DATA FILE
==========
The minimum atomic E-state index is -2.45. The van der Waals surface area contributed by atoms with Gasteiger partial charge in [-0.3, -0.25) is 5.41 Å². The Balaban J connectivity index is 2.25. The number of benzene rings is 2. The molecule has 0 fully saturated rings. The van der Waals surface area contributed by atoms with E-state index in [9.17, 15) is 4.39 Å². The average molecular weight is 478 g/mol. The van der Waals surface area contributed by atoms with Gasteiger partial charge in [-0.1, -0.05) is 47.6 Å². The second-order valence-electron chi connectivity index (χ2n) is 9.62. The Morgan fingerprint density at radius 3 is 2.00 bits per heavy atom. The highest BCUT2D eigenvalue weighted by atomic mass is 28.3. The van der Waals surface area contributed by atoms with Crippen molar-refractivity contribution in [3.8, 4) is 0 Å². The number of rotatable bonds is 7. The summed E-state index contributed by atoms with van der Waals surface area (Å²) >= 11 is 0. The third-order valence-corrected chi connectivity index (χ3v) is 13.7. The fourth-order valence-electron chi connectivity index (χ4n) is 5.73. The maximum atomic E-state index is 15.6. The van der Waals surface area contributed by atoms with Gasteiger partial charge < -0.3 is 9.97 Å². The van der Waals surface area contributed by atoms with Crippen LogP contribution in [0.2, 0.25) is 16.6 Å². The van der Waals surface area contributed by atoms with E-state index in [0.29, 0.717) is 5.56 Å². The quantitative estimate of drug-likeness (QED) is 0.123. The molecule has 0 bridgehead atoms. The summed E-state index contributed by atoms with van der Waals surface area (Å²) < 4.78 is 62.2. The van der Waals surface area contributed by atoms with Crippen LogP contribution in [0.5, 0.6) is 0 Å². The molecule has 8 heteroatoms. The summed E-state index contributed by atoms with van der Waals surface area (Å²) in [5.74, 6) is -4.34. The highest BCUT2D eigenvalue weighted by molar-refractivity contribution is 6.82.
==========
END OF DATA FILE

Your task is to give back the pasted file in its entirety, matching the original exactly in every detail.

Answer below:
The minimum atomic E-state index is -2.45. The van der Waals surface area contributed by atoms with Gasteiger partial charge in [-0.3, -0.25) is 5.41 Å². The Balaban J connectivity index is 2.25. The number of benzene rings is 2. The molecule has 0 fully saturated rings. The van der Waals surface area contributed by atoms with E-state index in [9.17, 15) is 4.39 Å². The average molecular weight is 478 g/mol. The van der Waals surface area contributed by atoms with Gasteiger partial charge in [-0.1, -0.05) is 47.6 Å². The second-order valence-electron chi connectivity index (χ2n) is 9.62. The Morgan fingerprint density at radius 3 is 2.00 bits per heavy atom. The highest BCUT2D eigenvalue weighted by atomic mass is 28.3. The van der Waals surface area contributed by atoms with Crippen molar-refractivity contribution in [3.8, 4) is 0 Å². The number of rotatable bonds is 7. The summed E-state index contributed by atoms with van der Waals surface area (Å²) >= 11 is 0. The third-order valence-corrected chi connectivity index (χ3v) is 13.7. The fourth-order valence-electron chi connectivity index (χ4n) is 5.73. The maximum atomic E-state index is 15.6. The van der Waals surface area contributed by atoms with Gasteiger partial charge < -0.3 is 9.97 Å². The van der Waals surface area contributed by atoms with Crippen LogP contribution in [0.2, 0.25) is 16.6 Å². The van der Waals surface area contributed by atoms with E-state index in [0.29, 0.717) is 5.56 Å². The quantitative estimate of drug-likeness (QED) is 0.123. The molecule has 0 bridgehead atoms. The summed E-state index contributed by atoms with van der Waals surface area (Å²) < 4.78 is 62.2. The van der Waals surface area contributed by atoms with Crippen LogP contribution in [0.5, 0.6) is 0 Å². The molecule has 8 heteroatoms. The summed E-state index contributed by atoms with van der Waals surface area (Å²) in [5.74, 6) is -4.34. The highest BCUT2D eigenvalue weighted by molar-refractivity contribution is 6.82.